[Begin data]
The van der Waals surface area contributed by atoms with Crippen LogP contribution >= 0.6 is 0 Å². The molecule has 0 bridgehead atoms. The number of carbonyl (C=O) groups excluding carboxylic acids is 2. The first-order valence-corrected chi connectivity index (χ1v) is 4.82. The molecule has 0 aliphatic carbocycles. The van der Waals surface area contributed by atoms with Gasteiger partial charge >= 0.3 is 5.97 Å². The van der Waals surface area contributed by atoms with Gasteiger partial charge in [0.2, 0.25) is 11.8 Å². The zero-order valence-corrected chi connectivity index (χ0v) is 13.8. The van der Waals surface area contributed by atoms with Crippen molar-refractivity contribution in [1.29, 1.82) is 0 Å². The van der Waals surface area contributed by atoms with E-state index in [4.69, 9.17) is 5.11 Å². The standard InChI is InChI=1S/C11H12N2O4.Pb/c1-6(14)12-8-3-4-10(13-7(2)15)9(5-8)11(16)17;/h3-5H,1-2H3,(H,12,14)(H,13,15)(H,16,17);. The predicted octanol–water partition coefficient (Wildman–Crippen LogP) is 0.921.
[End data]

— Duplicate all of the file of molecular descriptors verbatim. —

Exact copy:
The van der Waals surface area contributed by atoms with Crippen LogP contribution >= 0.6 is 0 Å². The molecule has 0 bridgehead atoms. The number of carbonyl (C=O) groups excluding carboxylic acids is 2. The first-order valence-corrected chi connectivity index (χ1v) is 4.82. The molecule has 0 aliphatic carbocycles. The van der Waals surface area contributed by atoms with Gasteiger partial charge >= 0.3 is 5.97 Å². The van der Waals surface area contributed by atoms with Gasteiger partial charge in [0.2, 0.25) is 11.8 Å². The zero-order valence-corrected chi connectivity index (χ0v) is 13.8. The van der Waals surface area contributed by atoms with Crippen molar-refractivity contribution in [1.29, 1.82) is 0 Å². The van der Waals surface area contributed by atoms with E-state index in [4.69, 9.17) is 5.11 Å². The standard InChI is InChI=1S/C11H12N2O4.Pb/c1-6(14)12-8-3-4-10(13-7(2)15)9(5-8)11(16)17;/h3-5H,1-2H3,(H,12,14)(H,13,15)(H,16,17);. The predicted octanol–water partition coefficient (Wildman–Crippen LogP) is 0.921.